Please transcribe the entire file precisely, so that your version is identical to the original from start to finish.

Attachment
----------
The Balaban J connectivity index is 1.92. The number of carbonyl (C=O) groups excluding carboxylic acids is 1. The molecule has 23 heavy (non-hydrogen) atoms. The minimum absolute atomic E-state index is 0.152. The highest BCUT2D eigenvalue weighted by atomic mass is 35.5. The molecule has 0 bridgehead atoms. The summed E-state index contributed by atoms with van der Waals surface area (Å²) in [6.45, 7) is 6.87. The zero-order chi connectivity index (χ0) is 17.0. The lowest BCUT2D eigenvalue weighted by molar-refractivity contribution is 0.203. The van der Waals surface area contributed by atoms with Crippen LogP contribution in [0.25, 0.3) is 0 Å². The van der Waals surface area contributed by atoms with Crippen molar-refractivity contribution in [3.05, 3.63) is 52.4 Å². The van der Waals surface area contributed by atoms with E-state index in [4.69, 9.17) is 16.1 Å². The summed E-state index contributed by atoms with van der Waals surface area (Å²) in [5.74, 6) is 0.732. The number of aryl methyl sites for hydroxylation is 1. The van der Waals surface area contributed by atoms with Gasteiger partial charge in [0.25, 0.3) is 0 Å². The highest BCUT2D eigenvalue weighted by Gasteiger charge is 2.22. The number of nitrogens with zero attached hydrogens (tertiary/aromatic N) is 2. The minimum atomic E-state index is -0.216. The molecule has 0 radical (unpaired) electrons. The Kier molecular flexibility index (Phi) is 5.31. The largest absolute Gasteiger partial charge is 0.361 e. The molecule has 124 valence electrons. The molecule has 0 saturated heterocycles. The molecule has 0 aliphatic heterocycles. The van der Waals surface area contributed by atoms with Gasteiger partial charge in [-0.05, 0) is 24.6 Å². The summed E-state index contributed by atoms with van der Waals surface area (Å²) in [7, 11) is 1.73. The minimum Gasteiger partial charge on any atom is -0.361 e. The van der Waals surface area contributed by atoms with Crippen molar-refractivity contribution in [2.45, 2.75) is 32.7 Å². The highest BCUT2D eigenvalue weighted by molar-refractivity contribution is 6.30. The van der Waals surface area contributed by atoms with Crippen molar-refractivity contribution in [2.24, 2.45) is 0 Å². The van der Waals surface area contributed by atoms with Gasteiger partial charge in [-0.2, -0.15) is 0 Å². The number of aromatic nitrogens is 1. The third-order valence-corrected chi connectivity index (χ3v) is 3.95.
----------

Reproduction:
The Balaban J connectivity index is 1.92. The number of carbonyl (C=O) groups excluding carboxylic acids is 1. The molecule has 23 heavy (non-hydrogen) atoms. The minimum absolute atomic E-state index is 0.152. The highest BCUT2D eigenvalue weighted by atomic mass is 35.5. The molecule has 0 bridgehead atoms. The summed E-state index contributed by atoms with van der Waals surface area (Å²) in [6.45, 7) is 6.87. The zero-order chi connectivity index (χ0) is 17.0. The lowest BCUT2D eigenvalue weighted by molar-refractivity contribution is 0.203. The van der Waals surface area contributed by atoms with Crippen LogP contribution in [0.25, 0.3) is 0 Å². The van der Waals surface area contributed by atoms with Crippen molar-refractivity contribution in [3.05, 3.63) is 52.4 Å². The van der Waals surface area contributed by atoms with E-state index in [4.69, 9.17) is 16.1 Å². The summed E-state index contributed by atoms with van der Waals surface area (Å²) in [5.74, 6) is 0.732. The number of aryl methyl sites for hydroxylation is 1. The van der Waals surface area contributed by atoms with Gasteiger partial charge in [0.25, 0.3) is 0 Å². The highest BCUT2D eigenvalue weighted by Gasteiger charge is 2.22. The number of nitrogens with zero attached hydrogens (tertiary/aromatic N) is 2. The minimum atomic E-state index is -0.216. The molecule has 0 radical (unpaired) electrons. The Kier molecular flexibility index (Phi) is 5.31. The largest absolute Gasteiger partial charge is 0.361 e. The molecule has 124 valence electrons. The molecule has 0 saturated heterocycles. The molecule has 0 aliphatic heterocycles. The van der Waals surface area contributed by atoms with Gasteiger partial charge in [-0.05, 0) is 24.6 Å². The summed E-state index contributed by atoms with van der Waals surface area (Å²) in [7, 11) is 1.73. The minimum Gasteiger partial charge on any atom is -0.361 e. The van der Waals surface area contributed by atoms with Crippen molar-refractivity contribution in [2.45, 2.75) is 32.7 Å². The highest BCUT2D eigenvalue weighted by molar-refractivity contribution is 6.30. The van der Waals surface area contributed by atoms with Crippen molar-refractivity contribution in [2.24, 2.45) is 0 Å². The van der Waals surface area contributed by atoms with Gasteiger partial charge in [-0.2, -0.15) is 0 Å². The number of aromatic nitrogens is 1. The third-order valence-corrected chi connectivity index (χ3v) is 3.95.